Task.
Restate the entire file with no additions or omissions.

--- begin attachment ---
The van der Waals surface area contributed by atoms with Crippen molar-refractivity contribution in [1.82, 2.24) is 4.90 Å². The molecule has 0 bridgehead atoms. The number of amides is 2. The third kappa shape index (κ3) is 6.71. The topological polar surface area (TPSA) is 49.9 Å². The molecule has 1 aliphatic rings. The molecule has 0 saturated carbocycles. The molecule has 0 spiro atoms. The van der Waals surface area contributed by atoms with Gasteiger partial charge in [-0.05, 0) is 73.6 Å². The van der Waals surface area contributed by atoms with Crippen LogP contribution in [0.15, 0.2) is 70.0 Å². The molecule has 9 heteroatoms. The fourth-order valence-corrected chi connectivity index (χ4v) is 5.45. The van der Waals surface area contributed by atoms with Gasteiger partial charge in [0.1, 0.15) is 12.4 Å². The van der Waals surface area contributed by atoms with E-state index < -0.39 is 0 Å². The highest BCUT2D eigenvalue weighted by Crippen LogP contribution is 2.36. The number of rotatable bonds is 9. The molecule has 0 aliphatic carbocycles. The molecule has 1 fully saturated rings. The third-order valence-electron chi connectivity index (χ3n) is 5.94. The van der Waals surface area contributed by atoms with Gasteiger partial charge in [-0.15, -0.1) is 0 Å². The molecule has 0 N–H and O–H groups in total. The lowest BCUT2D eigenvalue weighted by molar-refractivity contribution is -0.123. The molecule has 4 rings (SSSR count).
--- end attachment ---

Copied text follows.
The van der Waals surface area contributed by atoms with Crippen molar-refractivity contribution in [1.82, 2.24) is 4.90 Å². The molecule has 0 bridgehead atoms. The number of amides is 2. The third kappa shape index (κ3) is 6.71. The topological polar surface area (TPSA) is 49.9 Å². The molecule has 1 aliphatic rings. The molecule has 0 saturated carbocycles. The molecule has 0 spiro atoms. The van der Waals surface area contributed by atoms with Gasteiger partial charge in [-0.05, 0) is 73.6 Å². The van der Waals surface area contributed by atoms with Crippen LogP contribution in [0.15, 0.2) is 70.0 Å². The molecule has 9 heteroatoms. The fourth-order valence-corrected chi connectivity index (χ4v) is 5.45. The van der Waals surface area contributed by atoms with Gasteiger partial charge in [0.1, 0.15) is 12.4 Å². The van der Waals surface area contributed by atoms with E-state index < -0.39 is 0 Å². The highest BCUT2D eigenvalue weighted by Crippen LogP contribution is 2.36. The number of rotatable bonds is 9. The molecule has 0 aliphatic carbocycles. The molecule has 1 fully saturated rings. The third-order valence-electron chi connectivity index (χ3n) is 5.94. The van der Waals surface area contributed by atoms with Gasteiger partial charge in [-0.15, -0.1) is 0 Å². The molecule has 0 N–H and O–H groups in total. The lowest BCUT2D eigenvalue weighted by molar-refractivity contribution is -0.123. The molecule has 4 rings (SSSR count).